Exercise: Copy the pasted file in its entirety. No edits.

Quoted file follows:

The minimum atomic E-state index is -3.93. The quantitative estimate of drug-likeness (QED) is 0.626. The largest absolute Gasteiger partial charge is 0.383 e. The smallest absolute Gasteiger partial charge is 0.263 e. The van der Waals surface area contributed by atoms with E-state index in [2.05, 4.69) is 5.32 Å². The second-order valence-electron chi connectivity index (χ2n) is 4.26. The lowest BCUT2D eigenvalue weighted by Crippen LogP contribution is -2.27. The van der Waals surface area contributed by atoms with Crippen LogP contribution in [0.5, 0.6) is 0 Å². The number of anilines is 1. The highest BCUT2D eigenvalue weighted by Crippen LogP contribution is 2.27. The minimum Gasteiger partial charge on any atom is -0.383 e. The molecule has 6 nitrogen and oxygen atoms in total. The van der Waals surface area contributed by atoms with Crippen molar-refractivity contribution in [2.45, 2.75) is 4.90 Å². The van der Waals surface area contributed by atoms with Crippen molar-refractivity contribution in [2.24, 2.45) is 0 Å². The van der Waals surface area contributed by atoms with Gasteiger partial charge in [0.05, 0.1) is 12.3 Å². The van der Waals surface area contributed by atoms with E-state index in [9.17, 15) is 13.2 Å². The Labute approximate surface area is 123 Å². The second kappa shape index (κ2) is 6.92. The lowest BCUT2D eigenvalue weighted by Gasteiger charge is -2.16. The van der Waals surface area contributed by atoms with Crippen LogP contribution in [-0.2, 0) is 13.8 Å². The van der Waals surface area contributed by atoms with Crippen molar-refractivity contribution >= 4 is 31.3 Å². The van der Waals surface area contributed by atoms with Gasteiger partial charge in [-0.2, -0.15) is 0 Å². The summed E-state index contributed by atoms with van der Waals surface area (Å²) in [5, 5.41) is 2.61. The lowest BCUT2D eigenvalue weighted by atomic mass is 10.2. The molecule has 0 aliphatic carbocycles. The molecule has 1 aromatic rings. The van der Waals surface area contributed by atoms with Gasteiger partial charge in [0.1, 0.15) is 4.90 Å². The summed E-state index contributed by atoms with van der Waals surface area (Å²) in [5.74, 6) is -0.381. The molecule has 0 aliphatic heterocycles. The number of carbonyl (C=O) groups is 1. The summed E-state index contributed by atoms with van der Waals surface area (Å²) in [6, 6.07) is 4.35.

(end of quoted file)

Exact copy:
The minimum atomic E-state index is -3.93. The quantitative estimate of drug-likeness (QED) is 0.626. The largest absolute Gasteiger partial charge is 0.383 e. The smallest absolute Gasteiger partial charge is 0.263 e. The van der Waals surface area contributed by atoms with E-state index in [2.05, 4.69) is 5.32 Å². The second-order valence-electron chi connectivity index (χ2n) is 4.26. The lowest BCUT2D eigenvalue weighted by Crippen LogP contribution is -2.27. The van der Waals surface area contributed by atoms with Crippen LogP contribution in [0.5, 0.6) is 0 Å². The number of anilines is 1. The highest BCUT2D eigenvalue weighted by Crippen LogP contribution is 2.27. The minimum Gasteiger partial charge on any atom is -0.383 e. The molecule has 6 nitrogen and oxygen atoms in total. The van der Waals surface area contributed by atoms with Crippen molar-refractivity contribution in [2.45, 2.75) is 4.90 Å². The van der Waals surface area contributed by atoms with Crippen molar-refractivity contribution in [2.24, 2.45) is 0 Å². The van der Waals surface area contributed by atoms with Gasteiger partial charge in [0.05, 0.1) is 12.3 Å². The van der Waals surface area contributed by atoms with E-state index in [9.17, 15) is 13.2 Å². The Labute approximate surface area is 123 Å². The second kappa shape index (κ2) is 6.92. The lowest BCUT2D eigenvalue weighted by Gasteiger charge is -2.16. The van der Waals surface area contributed by atoms with Crippen LogP contribution in [-0.2, 0) is 13.8 Å². The van der Waals surface area contributed by atoms with Crippen molar-refractivity contribution >= 4 is 31.3 Å². The van der Waals surface area contributed by atoms with Gasteiger partial charge in [-0.2, -0.15) is 0 Å². The summed E-state index contributed by atoms with van der Waals surface area (Å²) in [5, 5.41) is 2.61. The lowest BCUT2D eigenvalue weighted by atomic mass is 10.2. The molecule has 0 aliphatic carbocycles. The molecule has 1 aromatic rings. The van der Waals surface area contributed by atoms with Gasteiger partial charge in [0.1, 0.15) is 4.90 Å². The summed E-state index contributed by atoms with van der Waals surface area (Å²) in [5.74, 6) is -0.381. The molecule has 0 aliphatic heterocycles. The number of carbonyl (C=O) groups is 1. The summed E-state index contributed by atoms with van der Waals surface area (Å²) in [6, 6.07) is 4.35.